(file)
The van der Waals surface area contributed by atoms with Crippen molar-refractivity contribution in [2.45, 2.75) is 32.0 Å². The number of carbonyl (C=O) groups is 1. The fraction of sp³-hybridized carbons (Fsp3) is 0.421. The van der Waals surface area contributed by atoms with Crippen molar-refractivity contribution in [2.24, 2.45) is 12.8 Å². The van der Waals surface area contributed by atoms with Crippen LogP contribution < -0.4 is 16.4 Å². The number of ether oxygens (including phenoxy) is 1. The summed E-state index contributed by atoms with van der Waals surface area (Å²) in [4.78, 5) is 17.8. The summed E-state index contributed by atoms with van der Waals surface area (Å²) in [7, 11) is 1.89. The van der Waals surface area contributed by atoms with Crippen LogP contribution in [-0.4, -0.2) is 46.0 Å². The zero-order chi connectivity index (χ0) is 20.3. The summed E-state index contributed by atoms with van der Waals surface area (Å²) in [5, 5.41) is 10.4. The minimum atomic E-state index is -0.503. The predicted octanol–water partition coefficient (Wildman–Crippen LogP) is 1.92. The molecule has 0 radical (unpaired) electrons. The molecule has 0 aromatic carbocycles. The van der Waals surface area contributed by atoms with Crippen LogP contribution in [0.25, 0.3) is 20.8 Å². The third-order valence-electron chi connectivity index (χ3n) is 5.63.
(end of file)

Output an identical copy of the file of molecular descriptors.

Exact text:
The van der Waals surface area contributed by atoms with Crippen molar-refractivity contribution in [2.45, 2.75) is 32.0 Å². The number of carbonyl (C=O) groups is 1. The fraction of sp³-hybridized carbons (Fsp3) is 0.421. The van der Waals surface area contributed by atoms with Crippen molar-refractivity contribution in [2.24, 2.45) is 12.8 Å². The van der Waals surface area contributed by atoms with Crippen LogP contribution < -0.4 is 16.4 Å². The number of ether oxygens (including phenoxy) is 1. The summed E-state index contributed by atoms with van der Waals surface area (Å²) in [4.78, 5) is 17.8. The summed E-state index contributed by atoms with van der Waals surface area (Å²) in [7, 11) is 1.89. The van der Waals surface area contributed by atoms with Crippen LogP contribution in [-0.4, -0.2) is 46.0 Å². The zero-order chi connectivity index (χ0) is 20.3. The summed E-state index contributed by atoms with van der Waals surface area (Å²) in [5, 5.41) is 10.4. The minimum atomic E-state index is -0.503. The predicted octanol–water partition coefficient (Wildman–Crippen LogP) is 1.92. The molecule has 0 radical (unpaired) electrons. The molecule has 0 aromatic carbocycles. The van der Waals surface area contributed by atoms with Crippen LogP contribution in [0.25, 0.3) is 20.8 Å². The third-order valence-electron chi connectivity index (χ3n) is 5.63.